If a control track signal is generated using vertical sync pulses extracted from the video information signal reproduced by the rotating video playback head, the slope of the ramp must be increased because the head rotates, hence, scans along the tape much faster than the longitudinal speed of transport of the tape past the control track playback head In an interval corresponding to about the duration of 21/2 horizontal lines, or about 0.01 of the duration of a video field, the video head passes a longitudinal length of tape which corresponds to the distance the tape moves relative to the conventional stationary control track playback head during the reproduction of one video field. To compensate for the loss in sensitivity produced by the 100 times increase in the head to tape speed of the video head relative to the head to tape speed of the control track playback head, the slope of the ramp must be increased by the same factor to obtain the same resulting sensitivity.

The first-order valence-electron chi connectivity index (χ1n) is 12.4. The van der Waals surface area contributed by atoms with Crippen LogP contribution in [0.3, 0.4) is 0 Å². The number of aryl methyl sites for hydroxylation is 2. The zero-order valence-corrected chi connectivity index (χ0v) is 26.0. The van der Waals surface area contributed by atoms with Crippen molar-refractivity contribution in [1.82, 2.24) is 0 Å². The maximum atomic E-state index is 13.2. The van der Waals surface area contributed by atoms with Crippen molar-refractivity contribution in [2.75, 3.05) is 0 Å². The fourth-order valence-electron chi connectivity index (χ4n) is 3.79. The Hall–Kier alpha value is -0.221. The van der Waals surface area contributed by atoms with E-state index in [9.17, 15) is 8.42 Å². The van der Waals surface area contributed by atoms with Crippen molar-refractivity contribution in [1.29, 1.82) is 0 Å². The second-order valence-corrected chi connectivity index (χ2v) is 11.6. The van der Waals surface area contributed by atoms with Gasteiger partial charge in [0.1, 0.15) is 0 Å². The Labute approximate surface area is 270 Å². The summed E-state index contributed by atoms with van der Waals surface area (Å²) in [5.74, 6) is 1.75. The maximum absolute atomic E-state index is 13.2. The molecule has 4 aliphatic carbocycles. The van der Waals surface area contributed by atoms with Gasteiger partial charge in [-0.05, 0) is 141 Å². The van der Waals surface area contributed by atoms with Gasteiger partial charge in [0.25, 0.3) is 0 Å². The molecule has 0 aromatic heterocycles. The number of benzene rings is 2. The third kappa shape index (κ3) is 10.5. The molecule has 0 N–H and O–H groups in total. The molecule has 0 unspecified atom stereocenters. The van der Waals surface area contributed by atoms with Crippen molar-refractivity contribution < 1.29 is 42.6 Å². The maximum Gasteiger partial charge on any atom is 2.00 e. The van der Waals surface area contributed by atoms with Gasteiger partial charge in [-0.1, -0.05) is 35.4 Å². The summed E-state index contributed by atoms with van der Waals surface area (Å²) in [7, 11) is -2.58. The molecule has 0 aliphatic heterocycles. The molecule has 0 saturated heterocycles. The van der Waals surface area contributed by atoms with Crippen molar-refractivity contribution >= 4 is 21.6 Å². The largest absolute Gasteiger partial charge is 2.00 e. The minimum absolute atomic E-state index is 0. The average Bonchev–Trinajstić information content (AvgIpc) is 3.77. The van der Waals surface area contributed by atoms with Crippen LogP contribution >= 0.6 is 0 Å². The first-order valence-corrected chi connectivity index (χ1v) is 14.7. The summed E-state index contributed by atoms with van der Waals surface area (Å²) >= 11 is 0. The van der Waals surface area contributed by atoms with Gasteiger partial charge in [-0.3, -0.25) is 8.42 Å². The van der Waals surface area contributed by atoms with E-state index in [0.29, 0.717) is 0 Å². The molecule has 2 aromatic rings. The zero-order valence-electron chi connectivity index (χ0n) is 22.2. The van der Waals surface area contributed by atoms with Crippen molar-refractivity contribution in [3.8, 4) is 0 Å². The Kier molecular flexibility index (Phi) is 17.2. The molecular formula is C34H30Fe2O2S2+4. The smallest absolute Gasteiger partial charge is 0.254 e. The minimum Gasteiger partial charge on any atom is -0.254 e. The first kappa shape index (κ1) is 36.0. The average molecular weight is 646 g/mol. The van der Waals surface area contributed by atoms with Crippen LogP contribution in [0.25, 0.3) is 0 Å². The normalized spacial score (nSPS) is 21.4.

When the synthetic control track signal is used to control the capstan servo, the slope of the ramp is sharply increased as shown by comparing FIGS. 2(b) with an exaggerated slope shown in FIG. 2(e). The slope is increased by switching switch 42 (FIG. 3) to a position opposite that shown, which effectively removes the larger capacitor 44 from the ramp generating circuit included in the control track error detector 43 (FIG. 1B) and indicated generally at 51. The ramp is reset by switch 52 responsive to the aforementioned delayed reference vertical sync. The delayed reference vertical sync is generated with an amount of delay which is changed depending upon whether regular or synthetic control track signals are used in the control track error detector 43. The delayed vertical sync is normally delayed by an interval corresponding approximately to the time of a full video field and, in the synthetic control track mode, it is delayed by a slightly lesser amount to form an advanced reference vertical signal, as shown by comparing FIGS. 2(a) with 2(d). The ramp is therefore reset slightly earlier by the advanced reference vertical signal than would otherwise occur, as seen by comparing FIGS. 2(b) and 2(c).